Oil and gas giant BP has committed to making its world-spanning operations net zero ‘on an absolute basis’ by 2050.
New chief executive Bernard Looney also pledged to cut carbon intensity of its operations in half by 2050, with methane emissions halved across all its extraction and processing sites by 2023.
Also included in a ten-point plan is a 50 per cent cut in carbon intensity of BP’s products within 30 years.
A new low carbon power unit will be set up, and the entire business re-shaped into four divisions, in a bid to maximise returns from low carbon power systems and technologies, according to the plan.
Green power investments held in BP’s Alternative Energies division will be stepped up, in line with recent stake building in such activities as solar developer BP Lightsource and car charging operator BP Chargemaster.
“The world’s carbon budget is finite and running out fast”, said Looney. “We need a rapid transition to net zero. Trillions of dollars will needed to re-plumb and re-wire the world’s energy system”.
A board-level strategy team will report back in September with feasibility assessments on the activities likely to yield its quickest carbon cuts. Staff among its 37,000 pay roll will be incentivised to become ‘internal ambassadors’ for net zero.
Beyond the 30 year headline, however, Looney committed to few shorter-term timelines or targets. Analysts noted that nothing announced today changed BP’s commitment to delivering on investor proposition and widening its shareholder base.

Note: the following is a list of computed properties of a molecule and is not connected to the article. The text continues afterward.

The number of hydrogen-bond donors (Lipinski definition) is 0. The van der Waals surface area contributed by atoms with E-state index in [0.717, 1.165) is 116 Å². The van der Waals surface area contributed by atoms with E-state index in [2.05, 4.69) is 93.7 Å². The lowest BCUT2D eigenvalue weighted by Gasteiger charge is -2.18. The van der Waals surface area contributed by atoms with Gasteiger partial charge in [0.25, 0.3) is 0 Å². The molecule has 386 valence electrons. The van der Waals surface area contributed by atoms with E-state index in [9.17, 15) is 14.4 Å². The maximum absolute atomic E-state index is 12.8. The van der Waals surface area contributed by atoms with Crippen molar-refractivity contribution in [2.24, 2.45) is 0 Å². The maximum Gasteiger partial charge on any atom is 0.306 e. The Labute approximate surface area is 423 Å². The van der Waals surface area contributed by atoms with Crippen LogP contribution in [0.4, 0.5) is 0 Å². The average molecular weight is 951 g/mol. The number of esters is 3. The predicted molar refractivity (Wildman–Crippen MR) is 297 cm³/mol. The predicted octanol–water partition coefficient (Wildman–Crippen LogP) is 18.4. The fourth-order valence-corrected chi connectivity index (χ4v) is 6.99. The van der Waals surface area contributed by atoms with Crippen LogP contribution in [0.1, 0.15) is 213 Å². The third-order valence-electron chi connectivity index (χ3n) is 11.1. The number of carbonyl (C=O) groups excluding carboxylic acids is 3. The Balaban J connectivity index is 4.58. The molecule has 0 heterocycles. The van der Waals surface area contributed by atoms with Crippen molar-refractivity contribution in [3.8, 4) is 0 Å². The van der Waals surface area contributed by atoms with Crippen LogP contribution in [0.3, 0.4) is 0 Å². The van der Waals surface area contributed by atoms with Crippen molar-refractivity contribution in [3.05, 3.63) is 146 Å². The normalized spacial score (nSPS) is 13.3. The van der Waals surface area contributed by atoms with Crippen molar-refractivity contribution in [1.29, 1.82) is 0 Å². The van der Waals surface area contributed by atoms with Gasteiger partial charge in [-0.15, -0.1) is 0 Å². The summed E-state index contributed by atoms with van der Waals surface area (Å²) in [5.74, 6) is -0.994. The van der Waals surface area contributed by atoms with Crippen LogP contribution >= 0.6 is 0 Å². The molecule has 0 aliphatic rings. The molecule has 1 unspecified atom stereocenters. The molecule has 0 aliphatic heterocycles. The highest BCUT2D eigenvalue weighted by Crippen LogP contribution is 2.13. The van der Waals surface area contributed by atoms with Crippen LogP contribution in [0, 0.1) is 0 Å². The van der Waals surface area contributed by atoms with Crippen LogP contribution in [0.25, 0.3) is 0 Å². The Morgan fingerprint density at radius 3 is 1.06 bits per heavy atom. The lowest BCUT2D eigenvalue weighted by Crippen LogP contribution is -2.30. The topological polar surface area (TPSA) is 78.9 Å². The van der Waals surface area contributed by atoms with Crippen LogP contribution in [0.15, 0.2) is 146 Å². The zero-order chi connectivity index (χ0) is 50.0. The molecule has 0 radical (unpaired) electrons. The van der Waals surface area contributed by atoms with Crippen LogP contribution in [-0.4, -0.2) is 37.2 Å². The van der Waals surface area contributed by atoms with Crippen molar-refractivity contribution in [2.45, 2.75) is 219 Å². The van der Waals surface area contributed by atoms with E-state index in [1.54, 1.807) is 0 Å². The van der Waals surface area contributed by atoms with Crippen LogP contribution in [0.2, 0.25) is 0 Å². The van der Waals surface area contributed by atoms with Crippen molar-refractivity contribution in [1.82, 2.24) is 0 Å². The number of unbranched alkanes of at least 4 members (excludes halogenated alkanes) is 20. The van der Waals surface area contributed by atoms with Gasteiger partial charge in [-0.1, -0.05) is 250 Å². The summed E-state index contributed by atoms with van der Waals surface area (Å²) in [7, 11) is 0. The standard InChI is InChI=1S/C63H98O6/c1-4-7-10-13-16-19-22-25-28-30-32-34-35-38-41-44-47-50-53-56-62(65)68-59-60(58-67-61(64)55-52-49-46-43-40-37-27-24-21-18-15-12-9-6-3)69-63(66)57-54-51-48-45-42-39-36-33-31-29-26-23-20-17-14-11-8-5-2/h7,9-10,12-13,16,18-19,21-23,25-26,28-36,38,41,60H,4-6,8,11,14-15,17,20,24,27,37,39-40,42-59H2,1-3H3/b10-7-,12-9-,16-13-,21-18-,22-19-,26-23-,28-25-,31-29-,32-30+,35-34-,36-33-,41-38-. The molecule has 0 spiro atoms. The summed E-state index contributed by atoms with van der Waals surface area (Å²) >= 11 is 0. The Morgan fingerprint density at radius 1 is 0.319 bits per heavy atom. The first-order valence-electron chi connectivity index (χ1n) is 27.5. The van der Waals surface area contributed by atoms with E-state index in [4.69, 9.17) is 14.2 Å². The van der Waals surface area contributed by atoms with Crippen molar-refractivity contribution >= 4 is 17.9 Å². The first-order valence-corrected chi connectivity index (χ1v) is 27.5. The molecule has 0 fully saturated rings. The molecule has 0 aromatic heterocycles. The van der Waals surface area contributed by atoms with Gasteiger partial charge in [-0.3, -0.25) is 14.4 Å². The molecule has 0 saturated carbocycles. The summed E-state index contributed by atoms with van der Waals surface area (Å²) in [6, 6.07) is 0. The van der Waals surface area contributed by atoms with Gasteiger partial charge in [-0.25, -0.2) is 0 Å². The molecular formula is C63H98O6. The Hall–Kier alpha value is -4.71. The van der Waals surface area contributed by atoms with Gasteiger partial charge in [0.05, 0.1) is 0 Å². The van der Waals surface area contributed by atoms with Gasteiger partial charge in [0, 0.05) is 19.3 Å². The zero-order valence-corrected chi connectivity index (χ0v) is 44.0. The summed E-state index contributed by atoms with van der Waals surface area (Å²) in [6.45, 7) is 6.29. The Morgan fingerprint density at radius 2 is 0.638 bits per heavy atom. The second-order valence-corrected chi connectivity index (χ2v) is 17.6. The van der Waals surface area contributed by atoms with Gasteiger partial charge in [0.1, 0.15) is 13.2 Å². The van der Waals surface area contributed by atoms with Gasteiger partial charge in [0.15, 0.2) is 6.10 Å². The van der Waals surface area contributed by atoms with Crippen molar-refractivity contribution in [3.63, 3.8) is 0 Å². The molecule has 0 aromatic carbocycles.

Along with other oil majors, BP has faced growing criticism from green campaigners, including over its sponsorship of arts events. On his first day as CEO last week, Looney was greeted at BP’s HQ by locked-on protestors.
Today’s plan says BP’s ‘corporate reputation advertising’ will stop, and resources redirected into ‘active advocacy for progressive climate policies’.
BP Chargemaster’s Tom Callow will speak at The Energyst’s ‘Delivering Net Zero’ event, 22-23 April, Silverstone. Register for your free ticket.
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These plans for thirty years hence remind me that , thirty years ago, BP owned half of the largest insulation manufacuring plant in Britain, and the second largest energy management company. And then sold off their interests in both, because they were deemed to be “not part of the core business strategy “.